“Why?”

“Because I won’t be like him.”

Him? Who is him? Why doesn’t he want to be like him? WHYYYYYY?!? (I know, of course, because I wrote it. Sorry to leave you hanging.)

When writing dialogue, ask yourself this: What happened in this character’s past and how does it apply to what he’s doing now?

Point #4 – SUBTEXT

I admit, subtext is a lot like backstory, but it IS different. Trust me.

Subtext is a helpful tool to help you avoid saying something too bluntly. Subtext is when you say something without really saying something. It’s difficult to master, but once you do you’ll find that it’s totally worth it.

Let me just say: “You were my new dream” (instead of plain old “I love you”) in Tangled. So much subtext! And then, tears. Okay, I’m done gushing now.

(Hint: classic lines are usually full of subtext)

I hope you found this helpful to help you craft dialogue for your character. It’s really important that they say what they mean, but in an interesting way. Never forget, they are your creation and your friend, so give them the treatment they deserve.

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Stay tuned for next week’s exciting conclusion to the 4-part character series!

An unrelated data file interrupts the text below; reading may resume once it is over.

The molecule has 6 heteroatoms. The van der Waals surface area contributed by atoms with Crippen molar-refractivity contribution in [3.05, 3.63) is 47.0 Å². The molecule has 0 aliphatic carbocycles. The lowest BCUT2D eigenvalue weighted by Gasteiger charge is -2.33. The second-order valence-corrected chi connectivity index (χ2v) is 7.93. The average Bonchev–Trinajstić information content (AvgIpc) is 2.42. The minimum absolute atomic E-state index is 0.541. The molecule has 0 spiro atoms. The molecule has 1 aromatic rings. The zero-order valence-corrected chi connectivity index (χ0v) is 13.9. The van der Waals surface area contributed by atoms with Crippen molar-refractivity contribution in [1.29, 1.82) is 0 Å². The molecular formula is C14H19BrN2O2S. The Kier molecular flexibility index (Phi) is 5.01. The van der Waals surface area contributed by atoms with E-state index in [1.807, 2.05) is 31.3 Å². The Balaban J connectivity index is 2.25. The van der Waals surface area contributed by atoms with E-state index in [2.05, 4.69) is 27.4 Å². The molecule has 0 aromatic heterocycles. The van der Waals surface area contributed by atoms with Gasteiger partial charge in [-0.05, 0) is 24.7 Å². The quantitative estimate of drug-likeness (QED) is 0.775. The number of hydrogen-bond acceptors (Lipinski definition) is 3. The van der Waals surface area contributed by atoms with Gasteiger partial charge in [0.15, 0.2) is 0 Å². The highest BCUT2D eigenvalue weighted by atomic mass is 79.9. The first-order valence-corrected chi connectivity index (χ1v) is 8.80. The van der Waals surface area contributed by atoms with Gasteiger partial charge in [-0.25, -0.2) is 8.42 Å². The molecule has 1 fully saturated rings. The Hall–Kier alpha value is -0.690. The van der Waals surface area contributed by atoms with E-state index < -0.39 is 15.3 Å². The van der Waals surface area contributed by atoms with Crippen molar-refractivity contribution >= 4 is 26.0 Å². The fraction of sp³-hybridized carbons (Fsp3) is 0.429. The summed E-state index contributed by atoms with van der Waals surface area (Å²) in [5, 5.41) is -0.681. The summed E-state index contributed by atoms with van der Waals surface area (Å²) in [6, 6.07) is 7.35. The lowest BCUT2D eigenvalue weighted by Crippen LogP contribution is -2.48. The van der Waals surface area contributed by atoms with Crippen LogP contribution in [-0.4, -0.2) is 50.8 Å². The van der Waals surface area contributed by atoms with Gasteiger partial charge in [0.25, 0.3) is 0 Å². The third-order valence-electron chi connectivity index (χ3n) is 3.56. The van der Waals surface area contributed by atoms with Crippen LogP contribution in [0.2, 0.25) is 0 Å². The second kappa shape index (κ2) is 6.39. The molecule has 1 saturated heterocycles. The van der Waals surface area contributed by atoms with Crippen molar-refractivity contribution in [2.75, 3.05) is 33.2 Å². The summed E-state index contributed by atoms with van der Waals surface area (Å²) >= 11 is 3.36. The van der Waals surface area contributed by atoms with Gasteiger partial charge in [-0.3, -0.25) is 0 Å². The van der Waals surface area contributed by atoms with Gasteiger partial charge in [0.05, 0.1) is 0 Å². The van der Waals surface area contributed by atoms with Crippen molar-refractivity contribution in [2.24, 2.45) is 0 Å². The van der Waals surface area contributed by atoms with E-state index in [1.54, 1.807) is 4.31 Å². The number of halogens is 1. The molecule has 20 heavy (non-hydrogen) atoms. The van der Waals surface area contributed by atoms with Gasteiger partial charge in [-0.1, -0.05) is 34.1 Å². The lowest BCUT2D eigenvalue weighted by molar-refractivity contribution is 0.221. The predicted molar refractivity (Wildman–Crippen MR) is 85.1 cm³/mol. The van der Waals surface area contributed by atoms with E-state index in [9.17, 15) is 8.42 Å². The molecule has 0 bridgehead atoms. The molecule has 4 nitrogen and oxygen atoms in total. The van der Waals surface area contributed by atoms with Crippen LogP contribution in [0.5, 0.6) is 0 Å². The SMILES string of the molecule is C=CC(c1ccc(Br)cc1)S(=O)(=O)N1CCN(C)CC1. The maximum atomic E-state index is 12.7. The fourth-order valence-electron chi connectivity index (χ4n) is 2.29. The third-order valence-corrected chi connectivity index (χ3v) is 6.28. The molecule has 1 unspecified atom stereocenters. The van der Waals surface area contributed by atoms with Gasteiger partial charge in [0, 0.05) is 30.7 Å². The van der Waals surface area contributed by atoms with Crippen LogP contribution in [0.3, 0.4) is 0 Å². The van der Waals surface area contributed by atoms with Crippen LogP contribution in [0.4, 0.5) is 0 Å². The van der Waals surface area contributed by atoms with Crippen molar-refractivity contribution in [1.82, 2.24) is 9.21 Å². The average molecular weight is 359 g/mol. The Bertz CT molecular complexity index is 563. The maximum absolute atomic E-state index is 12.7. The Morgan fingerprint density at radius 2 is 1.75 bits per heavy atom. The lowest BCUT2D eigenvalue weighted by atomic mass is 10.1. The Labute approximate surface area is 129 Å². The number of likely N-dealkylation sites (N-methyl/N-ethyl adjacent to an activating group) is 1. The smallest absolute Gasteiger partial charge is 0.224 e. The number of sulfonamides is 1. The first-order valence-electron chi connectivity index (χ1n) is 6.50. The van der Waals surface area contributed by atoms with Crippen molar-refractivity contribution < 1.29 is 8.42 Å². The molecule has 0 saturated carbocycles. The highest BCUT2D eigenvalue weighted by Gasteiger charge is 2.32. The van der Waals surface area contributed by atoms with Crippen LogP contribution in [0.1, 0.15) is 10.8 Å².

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Did you like what you read today? Do you have questions, comments, or cat-killing curiosity about something? If so, please either comment on this post or visit the Contact page and drop me a note!

It was good to have you as a visitor today! Please drop by again, or become family by following the Write Knowledge. Thank You.

What’s In A Name?

Hi again, and welcome to week 1 of a 4-part, February-length series on building characters. Yes, I said it. BUILDING characters.

“But, don’t characters just come to you?” you ask. The answer is simple. No. And yes. Some characters just appear, fully built, and all you have to do is write down what they’re doing at the moment. Others take some work, and let me fill you in on a little secret. You’ll have to work to build people more than you’ll have to watch already built characters. Confusing enough for you? Good!